The phrase “moving the needle” gets a lot of play in philanthropy. As well it should. In my previous blog, “So What,” I observed that it is important to have a thoughtful reason for philanthropy that is designed to produce outcomes and is able to answer the question: “So what difference are we making?” Outcomes can lead to impact which is where we ultimately “move the needle” on a particular issue.
However, impact can look very different and serve varying objectives depending on the philanthropic mission, goals, breadth, depth, size and type of strategy. Each of these factors may result in tailored outcomes and impact to suit philanthropies in any stage or state.
Gauging the effort of “moving the needle” might take a variety of forms:
- Grantee level impact
- Examples: the successful achievement of specified grant outcomes or grantees reaching their organizational key performance indicators.
- Systems-level impact
- Example: the number of new programs in a particular area or policy changes adopted.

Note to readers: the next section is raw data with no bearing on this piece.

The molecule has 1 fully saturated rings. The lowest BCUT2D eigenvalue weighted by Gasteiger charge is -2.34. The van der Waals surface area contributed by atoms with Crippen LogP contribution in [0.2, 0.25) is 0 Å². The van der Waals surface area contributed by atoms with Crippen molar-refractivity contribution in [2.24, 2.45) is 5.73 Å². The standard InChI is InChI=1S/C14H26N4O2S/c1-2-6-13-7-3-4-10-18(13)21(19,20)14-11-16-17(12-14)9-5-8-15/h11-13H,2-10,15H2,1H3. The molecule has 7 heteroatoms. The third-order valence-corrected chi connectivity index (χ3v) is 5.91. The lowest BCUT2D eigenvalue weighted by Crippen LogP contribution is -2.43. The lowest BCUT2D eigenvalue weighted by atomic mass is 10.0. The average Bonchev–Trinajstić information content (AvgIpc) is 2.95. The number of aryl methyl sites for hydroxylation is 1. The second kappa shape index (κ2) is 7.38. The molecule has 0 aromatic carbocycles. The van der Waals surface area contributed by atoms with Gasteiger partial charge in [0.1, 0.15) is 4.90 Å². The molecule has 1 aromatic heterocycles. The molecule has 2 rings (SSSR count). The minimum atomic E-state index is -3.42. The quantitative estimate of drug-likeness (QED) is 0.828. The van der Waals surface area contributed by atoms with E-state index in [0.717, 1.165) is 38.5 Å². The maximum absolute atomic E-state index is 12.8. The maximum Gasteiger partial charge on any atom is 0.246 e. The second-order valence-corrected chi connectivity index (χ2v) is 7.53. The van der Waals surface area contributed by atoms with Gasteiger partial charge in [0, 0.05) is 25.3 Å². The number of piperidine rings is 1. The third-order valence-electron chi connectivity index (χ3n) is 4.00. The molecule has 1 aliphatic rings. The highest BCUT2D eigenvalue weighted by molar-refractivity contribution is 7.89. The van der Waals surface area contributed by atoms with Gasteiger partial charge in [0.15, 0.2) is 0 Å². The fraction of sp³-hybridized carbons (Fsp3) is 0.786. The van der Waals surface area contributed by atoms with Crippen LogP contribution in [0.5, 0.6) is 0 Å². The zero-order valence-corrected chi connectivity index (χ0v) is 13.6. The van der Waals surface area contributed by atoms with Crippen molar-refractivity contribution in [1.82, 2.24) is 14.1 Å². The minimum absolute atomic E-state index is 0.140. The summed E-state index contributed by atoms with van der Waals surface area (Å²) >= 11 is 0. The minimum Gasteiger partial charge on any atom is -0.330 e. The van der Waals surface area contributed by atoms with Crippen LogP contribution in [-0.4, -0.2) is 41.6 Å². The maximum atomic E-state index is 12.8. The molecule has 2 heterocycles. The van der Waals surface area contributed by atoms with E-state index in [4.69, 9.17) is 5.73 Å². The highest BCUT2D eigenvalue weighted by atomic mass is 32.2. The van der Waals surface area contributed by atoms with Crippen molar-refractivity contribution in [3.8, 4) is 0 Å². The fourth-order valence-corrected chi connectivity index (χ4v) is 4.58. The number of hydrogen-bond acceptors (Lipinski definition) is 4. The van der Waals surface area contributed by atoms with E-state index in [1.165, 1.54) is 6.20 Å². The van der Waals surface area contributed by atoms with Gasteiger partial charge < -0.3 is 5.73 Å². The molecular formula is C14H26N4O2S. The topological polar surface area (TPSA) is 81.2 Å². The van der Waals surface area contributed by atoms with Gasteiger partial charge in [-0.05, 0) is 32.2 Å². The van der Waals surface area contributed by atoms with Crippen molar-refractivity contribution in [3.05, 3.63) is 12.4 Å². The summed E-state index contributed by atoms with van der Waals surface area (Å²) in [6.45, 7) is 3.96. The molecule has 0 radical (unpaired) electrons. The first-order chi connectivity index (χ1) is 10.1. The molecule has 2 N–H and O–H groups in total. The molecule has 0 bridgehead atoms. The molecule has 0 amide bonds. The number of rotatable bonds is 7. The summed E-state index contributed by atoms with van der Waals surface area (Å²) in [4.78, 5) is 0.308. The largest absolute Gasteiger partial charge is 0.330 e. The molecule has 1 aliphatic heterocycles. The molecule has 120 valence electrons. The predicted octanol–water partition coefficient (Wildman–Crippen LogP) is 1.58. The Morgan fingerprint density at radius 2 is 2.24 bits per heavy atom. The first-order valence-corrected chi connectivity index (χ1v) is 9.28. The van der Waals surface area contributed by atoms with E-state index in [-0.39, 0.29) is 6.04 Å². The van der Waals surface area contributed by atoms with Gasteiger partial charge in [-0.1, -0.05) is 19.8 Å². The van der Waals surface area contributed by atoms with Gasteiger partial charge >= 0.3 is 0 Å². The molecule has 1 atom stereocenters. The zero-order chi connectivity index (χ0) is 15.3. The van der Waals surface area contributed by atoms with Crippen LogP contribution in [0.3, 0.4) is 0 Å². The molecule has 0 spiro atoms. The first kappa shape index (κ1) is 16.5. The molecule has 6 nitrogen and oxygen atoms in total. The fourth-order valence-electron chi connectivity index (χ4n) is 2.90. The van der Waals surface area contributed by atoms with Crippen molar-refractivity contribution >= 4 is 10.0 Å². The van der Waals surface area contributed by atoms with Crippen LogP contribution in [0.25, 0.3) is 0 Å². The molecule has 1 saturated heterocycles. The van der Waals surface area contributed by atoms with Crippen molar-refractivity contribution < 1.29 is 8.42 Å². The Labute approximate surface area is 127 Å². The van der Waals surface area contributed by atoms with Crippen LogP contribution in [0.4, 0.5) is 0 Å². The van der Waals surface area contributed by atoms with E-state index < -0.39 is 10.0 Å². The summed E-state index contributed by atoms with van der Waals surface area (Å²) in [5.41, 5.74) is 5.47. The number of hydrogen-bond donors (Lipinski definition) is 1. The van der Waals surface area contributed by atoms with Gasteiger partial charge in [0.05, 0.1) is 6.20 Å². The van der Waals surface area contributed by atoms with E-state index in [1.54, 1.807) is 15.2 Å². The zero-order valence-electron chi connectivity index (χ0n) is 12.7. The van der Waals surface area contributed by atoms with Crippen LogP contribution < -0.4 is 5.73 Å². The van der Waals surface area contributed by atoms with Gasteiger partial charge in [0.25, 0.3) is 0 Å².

- Trends/Population-level impact
- Examples: a change in the rate of air pollution or reductions in the number of homeless persons in a particular locality.
- Developmental/Strategic Philanthropy impact
- Examples: internal learnings on what works and what doesn’t in a strategy or whether certain characteristics tend to make grants work best for an organization.
The DeBoskey Group considers both the “so what” question and how to gauge “moving the needle” in our work and in deep conversations with clients to best define the type of philanthropy and impact that will create both strategic and satisfying results.